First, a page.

Increasing prices and demand for biofuel and cooking oil from importer countries have caused a remarkable expansion of oil palm plantations in Indonesia. In this paper, we attempt to monitor the expansion of oil palm plantations on peat land and in tropical forests. We measure the GHG emissions from the land conversion activities at provincial scale. Using Landsat images from three different periods (1990s, 2000s and 2012), we classified LULC of the Riau Province, which is the largest oil palm producing region in Indonesia. A hybrid method of integration, generated by combining automatic processing and manual analysis, yields the best results. We found that the tropical rainforest cover decreased from ∼63% in the 1990s to ∼37% in the 2000s. By 2012, the remaining tropical rainforest cover was only ∼22%. From the 1990s to the 2000s, conversion of forests and peat lands was the primary source of emissions, total CO2 emitted to the atmosphere was estimated at ∼26.6 million tCO2.y-1, with 40.62% and 59.38% of the emissions from conversion of peat lands and forests, respectively. Between 2000 and 2012, the total CO2 emitted to the atmosphere was estimated at ∼5.2 million tCO2. y-1, with 69.94% and 27.62% of the emissions from converted peat lands and converted forests, respectively. The results show that in the Riau Province, the oil palm industry boomed in the period from 1990 to 2000, with transformation of tropical forest and peat land as the primary source of emissions. The decrease of CO2 emissions in the period from 2000 to 2012 is possibly due to the enforcement of a moratorium on deforestation.
Citation: Ramdani F, Hino M (2013) Land Use Changes and GHG Emissions from Tropical Forest Conversion by Oil Palm Plantations in Riau Province, Indonesia. PLoS ONE 8(7): e70323. doi:10.1371/journal.pone.0070323
Editor: Kamal Bawa, University of Massachusetts, United States of America
Received: February 19, 2013; Accepted: June 17, 2013; Published: July 30, 2013
Copyright: © 2013 Ramdani, Hino. This is an open-access article distributed under the terms of the Creative Commons Attribution License, which permits unrestricted use, distribution, and reproduction in any medium, provided the original author and source are credited.
Funding: The authors thank the Ministry of Education, Culture, Sports, Science and Technology – Japan (MEXT) for a MEXT Scholarship.
Competing interests: The authors have declared that no competing interests exist.
Oil palm plantations in Sumatera and Kalimantan produce ∼50% of oil palm worldwide, and in the near future Indonesia’s government plans to double production by expansion of plantations on the Eastern side of the country . Higher prices and demand for biofuel and cooking oils, drive tropical forest conversion into oil palm plantations . From the first introduction up to 2011, Indonesia’s oil palm estates reached 8.7 million hectares . This remarkable increase in demand for bio-energy in the world played a major role in Indonesia’s natural tropical forest conversion. Indonesian oil palm production is mostly exported to foreign countries. The total exports of Indonesia’s oil palm in the year 2011 increased to U.S. $ 19.38 billion from U.S. $ 4.34 billion in the year 2005 .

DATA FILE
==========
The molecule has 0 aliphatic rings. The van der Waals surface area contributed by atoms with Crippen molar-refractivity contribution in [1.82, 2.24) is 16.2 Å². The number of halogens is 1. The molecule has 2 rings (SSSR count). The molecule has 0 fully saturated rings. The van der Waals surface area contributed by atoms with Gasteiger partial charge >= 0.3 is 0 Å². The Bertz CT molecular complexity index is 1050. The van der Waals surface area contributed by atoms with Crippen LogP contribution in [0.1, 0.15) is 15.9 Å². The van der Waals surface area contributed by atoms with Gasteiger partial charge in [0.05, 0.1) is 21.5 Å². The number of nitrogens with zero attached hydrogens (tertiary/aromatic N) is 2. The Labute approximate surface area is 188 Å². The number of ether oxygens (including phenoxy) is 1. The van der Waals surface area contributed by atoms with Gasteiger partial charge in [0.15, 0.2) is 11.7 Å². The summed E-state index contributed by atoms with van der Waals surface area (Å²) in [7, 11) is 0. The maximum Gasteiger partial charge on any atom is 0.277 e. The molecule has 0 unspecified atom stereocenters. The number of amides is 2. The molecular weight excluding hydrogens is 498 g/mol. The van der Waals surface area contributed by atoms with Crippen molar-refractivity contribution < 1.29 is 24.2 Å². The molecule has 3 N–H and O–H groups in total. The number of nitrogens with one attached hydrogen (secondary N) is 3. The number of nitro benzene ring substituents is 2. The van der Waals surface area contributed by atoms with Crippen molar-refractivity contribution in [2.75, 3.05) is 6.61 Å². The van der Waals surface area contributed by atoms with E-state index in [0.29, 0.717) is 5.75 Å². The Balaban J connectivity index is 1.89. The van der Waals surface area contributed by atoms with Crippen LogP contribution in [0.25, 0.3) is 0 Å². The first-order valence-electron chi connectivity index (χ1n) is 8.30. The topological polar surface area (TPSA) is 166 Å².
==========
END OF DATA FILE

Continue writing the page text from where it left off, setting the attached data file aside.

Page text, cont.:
Oil palm is a crop commodity, which plays an important role in economic activities in Indonesia. Indonesia is the largest producer of palm oil, with 9 million tonnes produced in 2010. Together with Malaysia, this accounted for 84.36% of worldwide production in the period 2000-2010 . In 2011, five major Indonesian oil palm importing countries were India (50.54%), Malaysia (14.77%), Singapore (7.51%), the Netherlands (7.16%), and Italy (5.78%). India’s import reached 4.26 million tonnes of the total volume of Indonesia’s CPO exports valued, equal to US$ 4.46 billion . In India, vegetable oil is most widely used for domestic use, industrial food processing plants, restaurants and hotels. This oil is used for frying foods and making cakes. Ninety % of the palm oil is used in food products such as margarine, shortening, and vegetable cooking oil, while the remaining 10% is used by various industries .
The conversion of tropical forest and peatlands leads to substantial GHG emission by LULC changes . Indonesia is a top GHG emitter, largely due to forest conversion . Other main factors in the GHG emission are the peatland conversion to oil palm plantations, and the increasing number of industrial forests and illegal logging operations, which may finally lead to increase in the risk of forest-burning. Draining of peatlands due to widespread forest industrial concessions and illegal logging activities. The construction of canals and drainages lead to increased risk of fire , .
However, at provincial level, emissions are uncertain, since most research focuses on global and national scale. Furthermore, emissions from oil palm plantations are poorly recorded in Indonesia. Therefore, quantifying the contribution of oil palm plantations to global GHG emissions and understanding the expansion of oil palm production areas are important.
Most studies have focused on identifying land source emissions at regional scale, for example, Koh et al.  quantify the expansion of oil palm plantations in tropical peatlands in the 2000s in the Peninsular Malaysia, Sumatera, and Borneo. Gibbs et al.  analyse the agricultural expansion across the tropics using a rich satellite library. Carlson et al.  analyse Kalimantan’s forest conversion for oil palm plantations from 1990 to 2010 using Landsat satellite images and the estimated carbon flux from the Kalimantan plantations. Finally Canadell et al.  estimated that CO2 emission from peatland drainage in Southeast Asia is contributing the equivalent of 1.3% to 3.1% of current global CO2 emissions from the combustion of fossil fuel.
Given that there is no prior scientific documentation at provincial level, we investigated the patterns in the expansion of oil palm plantations, land sources for oil palm production, and GHG emissions resulting from tropical forest conversion in the Riau Province, Indonesia.
Materials and Methods